I’ve seen all ten Hellraiser movies before, but most of them were a long time ago. I remembered the first two adhering to Mr. Clive Barker’s vision and being pretty good, the last two were absolute dog shit, and the ones in the middle were hit or miss. So I went into Hellraiser III: Hell on Earth not expecting much. They’re brining back Pinhead after his noble sacrifice in Hellbound: Hellraiser II? Already starting on a bad foot. But turns out this was better than I remember, in part because it has something intersting to say about abusive relationships.
Joey (Terry Farrell, AKA Jadzia Dax from Star Trek: Deep Space Nine) is a reporter who catches wind of strange goings-on at a nightclub. And by “strange” I mean “a guy comes into the ER with hooked chains piercing his flesh, the chains are electrified, and his head explodes.” She gets information about the place from Terri (Paula Marshall, AKA the hypnotherapist in Malignant), a girl with a troubled past looking for stability in her life. She and Joey are both ostensibly heterosexual, but there’s this big queer vibe between them. Joey lets Terri crash at her place, and in the morning Terri is attempting to make breakfast while wearing what appears to be one of Joey’s shirts. A forced conflict later in the movie sees Terri more broken up thinking Joey was lying to her than she was when her boyfriend initially kicked her out, starting the two ladies cohabitating. I’m not saying it’s full on lesbian representation or even intentionally queer, but it was one of the better elements of the movie.
The movie! I knew I was supposed to be talking about something else. Turns out the club owner and Terri’s ex, JP Monroe, comes into possession of the Pillar of Souls that Pinhead and Lemarchand’s box were sealed away in at the end of Hellraiser II. Some blood awakens the demon, who tempts people into releasing him. JP is easily swayed towards evil, but unfortunately Terri gets dragged in as well when she’s at her lowest point. Both are turned into cenobites–more on that later. While that’s going on, Joey is having dreams of Elliot Spencer, the man to Pinhead’s monster. He’s been separated from the demon, so now Pinhead is no longer bound by the rules of Hell and is ready to just fuck everything up (antithetical to Pinhead’s nature normally). After Pinhead is freed from the Pillar and massacres everyone at the nightclub, Joey has to evade some new cenobites as well as a very dramatic Pinhead. Sure, spend a full minute mocking Christ. No wonder couldn’t find a real church to film in. Anyway, Joey traps the cenobites in the box and seemingly defeats Pinhead, but the demon entered her mind to gloat. But you know who else is in her mind? Captain Spencer! The two become one and Joey sends the restored Pinhead back to Hell. The movie ends with a shot of a building that has Lemarchand’s designs all over it, a scene that inspired the next film, Hellraiser: Bloodline.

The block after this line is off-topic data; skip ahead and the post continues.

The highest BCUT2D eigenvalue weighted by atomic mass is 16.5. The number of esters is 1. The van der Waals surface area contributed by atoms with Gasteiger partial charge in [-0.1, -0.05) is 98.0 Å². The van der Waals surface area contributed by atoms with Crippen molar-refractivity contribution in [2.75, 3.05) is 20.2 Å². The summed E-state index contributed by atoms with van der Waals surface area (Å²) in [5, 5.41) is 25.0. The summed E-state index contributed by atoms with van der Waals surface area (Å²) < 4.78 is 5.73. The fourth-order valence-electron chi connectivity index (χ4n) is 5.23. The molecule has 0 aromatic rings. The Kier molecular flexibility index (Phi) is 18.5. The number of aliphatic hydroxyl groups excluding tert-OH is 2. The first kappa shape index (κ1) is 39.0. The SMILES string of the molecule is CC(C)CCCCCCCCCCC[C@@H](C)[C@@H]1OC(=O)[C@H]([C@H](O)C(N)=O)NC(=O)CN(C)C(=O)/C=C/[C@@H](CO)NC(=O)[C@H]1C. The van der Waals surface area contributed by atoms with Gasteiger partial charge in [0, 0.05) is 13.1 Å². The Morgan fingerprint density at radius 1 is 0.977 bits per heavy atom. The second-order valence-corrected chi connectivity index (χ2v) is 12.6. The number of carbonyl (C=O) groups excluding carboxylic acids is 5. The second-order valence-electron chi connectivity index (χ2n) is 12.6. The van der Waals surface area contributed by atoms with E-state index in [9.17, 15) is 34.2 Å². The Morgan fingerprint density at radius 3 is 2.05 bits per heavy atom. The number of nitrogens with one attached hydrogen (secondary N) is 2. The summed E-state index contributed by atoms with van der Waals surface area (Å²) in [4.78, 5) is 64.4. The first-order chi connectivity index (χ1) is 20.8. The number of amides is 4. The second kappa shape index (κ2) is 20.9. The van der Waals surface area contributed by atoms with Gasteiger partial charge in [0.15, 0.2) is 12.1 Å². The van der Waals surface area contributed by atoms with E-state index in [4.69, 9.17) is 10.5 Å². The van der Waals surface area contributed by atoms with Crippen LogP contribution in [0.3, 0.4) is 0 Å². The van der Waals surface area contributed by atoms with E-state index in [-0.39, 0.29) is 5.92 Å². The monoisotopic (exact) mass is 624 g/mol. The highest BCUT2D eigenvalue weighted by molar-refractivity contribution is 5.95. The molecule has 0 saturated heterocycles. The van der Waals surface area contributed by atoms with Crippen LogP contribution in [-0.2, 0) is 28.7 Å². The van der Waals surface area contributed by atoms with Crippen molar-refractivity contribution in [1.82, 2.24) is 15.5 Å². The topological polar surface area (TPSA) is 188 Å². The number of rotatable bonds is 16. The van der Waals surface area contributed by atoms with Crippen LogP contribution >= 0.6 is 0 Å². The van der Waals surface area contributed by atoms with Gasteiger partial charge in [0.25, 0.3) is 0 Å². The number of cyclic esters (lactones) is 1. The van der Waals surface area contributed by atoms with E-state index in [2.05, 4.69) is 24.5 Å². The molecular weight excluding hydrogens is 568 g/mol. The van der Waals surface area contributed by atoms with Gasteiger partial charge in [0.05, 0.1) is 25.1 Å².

Like I said, the dynamic between Joey and Terri was my favorite part of this. It’s an overdramatized situation, but Terri is just a sad and lonely girl who is looking for someone to trust and even love, in one way or another. She’s obviously emotionally damaged since JP is able to use his smooth talking to almost get her back–his goal was to feed her to the Pillar, but that backfires–but even then she’s still trying to assert herself in some small way. It’s sad what happens to her in a way I didn’t really feel for any of the other innocent people who got turned into hellish monsters. Except JP, fuck that guy.
So the new cenobites… oof. Butterball, Chatterer, and Female were pretty iconic characters with unique designs, and these new ones just reek of the 1990’s and trying too hard. JP gets pistons shoved into his head–no idea where those came from–and apparently goes by Pistonhead. Terri becomes Dreamer, a knock-off Female Cenobite who has a cigarette coming out of the gash in her neck. Other cenobites include Camerahead (with a camera lens for an eye), CD (Captain Boomerang is to Suicide Squad as CD is to Hellraiser III), and Barbie (a fire-breathing bartender played by co-writer Peter Atkins). They’re all lame, there’s no better way to describe them. They just feel incredibly dated and I’m kind of glad we never see them ever again.
As for the idea that Pinhead and Captain Spencer are separate entities, there’s something to that in the comics. Pinhead is seemingly an ancient and well respected cenobite–one of Leviathan’s most devout followers–but also directly tied to a guy who fought in World War I. The limited series Pinhead (1993-94) explained the contradiction by saying that Spencer’s Pinhead is just the latest incarnation of the entity, who has had several different manifestations and appearances over time. I especially liked the monsignor from 1728 who was acting as an expert on whether supernatural phenomena were from Hell or not since, you know, he had firsthand experience. The same series had people summon the cenobites not through the puzzle box that has become iconic to the series, but through ways like tying an impossible knot, or navigating a labyrinthian cave system, or a pile of bones from years of sacrifices forming an unholy pattern. All this brought to us by… wait, what? Marvel Comics? Damn, I knew the Hellraiser license had swapped around a lot, but I missed that one on the shelves when I was a kid.
Oh, and this is also the first movie to have someone–Joey–actually say the name “Pinhead” out loud. It’s official!
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